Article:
From Thu Feb 15 04:22:03 2001
Date: Tue, 13 Feb 2001 22:27:40 -0600 (CST)
From: Michael Eisenscher <>
Subject: Japan Thursday: Visits Cancelled, Okinawa Boiling
Article: 115002
To: undisclosed-recipients:;

From: Japan Press Service[]
Sent: Thursday, February 08, 2001 9:10 AM
Subject: JPS20010208-1

JCP calls for three-point economic reforms to benefit people

Japan Press Service, 02-028, 8 February 2001

TOKYO FEB 8 JPS—Prime Minister Mori Yoshiro again showed his lack of sense of responsibility on February 7 when he attributed the high unemployment rate among young people to their way of thinking.

The prime minister's statement came in reply to questions by Japanese Communist Party Secretariat Head Ichida Tadayoshi in the House of Councilors plenary session.

In the last ten years in Japan the unemployment rate among people between 15 and 25 almost doubled from 4.3 to 9.2 percent or 700,000. The percentage of new college graduates who got jobs shockingly dropped from 81 percent in 1990 to 55.8 percent in 1999.

This, Ichida said, is not because young people are choosy but because reckless corporate restructuring is crowding them out. The JCP Secretariat head demanded that the government on its responsibility help provide them with jobs.

In relation to economic issues, Ichida criticized the prime minister for describing in his policy speech the discontent and the no-way-out sentiment among the public about the prolonged economic recession as a natural phenomenon.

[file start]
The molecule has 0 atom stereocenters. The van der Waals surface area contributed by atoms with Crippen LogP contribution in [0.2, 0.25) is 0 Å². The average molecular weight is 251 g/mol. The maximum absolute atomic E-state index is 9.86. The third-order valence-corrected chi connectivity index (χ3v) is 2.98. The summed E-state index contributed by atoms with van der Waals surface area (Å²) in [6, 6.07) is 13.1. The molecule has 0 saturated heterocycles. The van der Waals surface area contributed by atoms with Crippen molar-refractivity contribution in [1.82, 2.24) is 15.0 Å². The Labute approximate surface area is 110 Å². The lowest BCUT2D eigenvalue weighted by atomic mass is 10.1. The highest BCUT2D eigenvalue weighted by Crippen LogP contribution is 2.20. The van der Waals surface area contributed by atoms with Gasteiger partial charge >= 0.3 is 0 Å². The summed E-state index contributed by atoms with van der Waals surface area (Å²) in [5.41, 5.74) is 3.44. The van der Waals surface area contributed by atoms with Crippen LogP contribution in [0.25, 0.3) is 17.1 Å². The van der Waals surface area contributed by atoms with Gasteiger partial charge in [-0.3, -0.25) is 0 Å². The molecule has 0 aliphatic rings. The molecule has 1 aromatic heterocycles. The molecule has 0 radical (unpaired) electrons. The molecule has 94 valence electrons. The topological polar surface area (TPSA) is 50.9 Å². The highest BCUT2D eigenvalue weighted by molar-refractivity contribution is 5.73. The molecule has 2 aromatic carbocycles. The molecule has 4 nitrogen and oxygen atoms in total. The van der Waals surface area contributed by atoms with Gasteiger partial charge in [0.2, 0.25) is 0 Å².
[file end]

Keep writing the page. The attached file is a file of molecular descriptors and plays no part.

Ichida cited some key economic figures: Unemployment rate is 4.7 percent (3.2 million); take-home pay has declined by 20,000 yen (170 dollars) a month in the last two and a half years; the number of companies going bankrupt has increased by 23 percent on the previous year.

Household spending is shrinking for the eight straight years due to the increase in the consumption tax rate from three percent to five percent, near-zero interest rate and income cuts due to corporate restructuring.

JCP Ichida called on the government to drastically change its economic policy to one of benefiting the people's livelihoods, not large corporations, in line with the following three principles: First, the government should establish democratic rules to regulate arbitrary worker dismissals and eliminate unpaid overtime by large corporations; second, a greater national budget should be appropriated to social services and welfare, and less to military expenditure and to wasteful public works projects; and third, the government should change its economic relations with the U.S. to change away from supporting the U.S. economy with Japan's excessively low interest rates and opening markets to foreign agricultural products.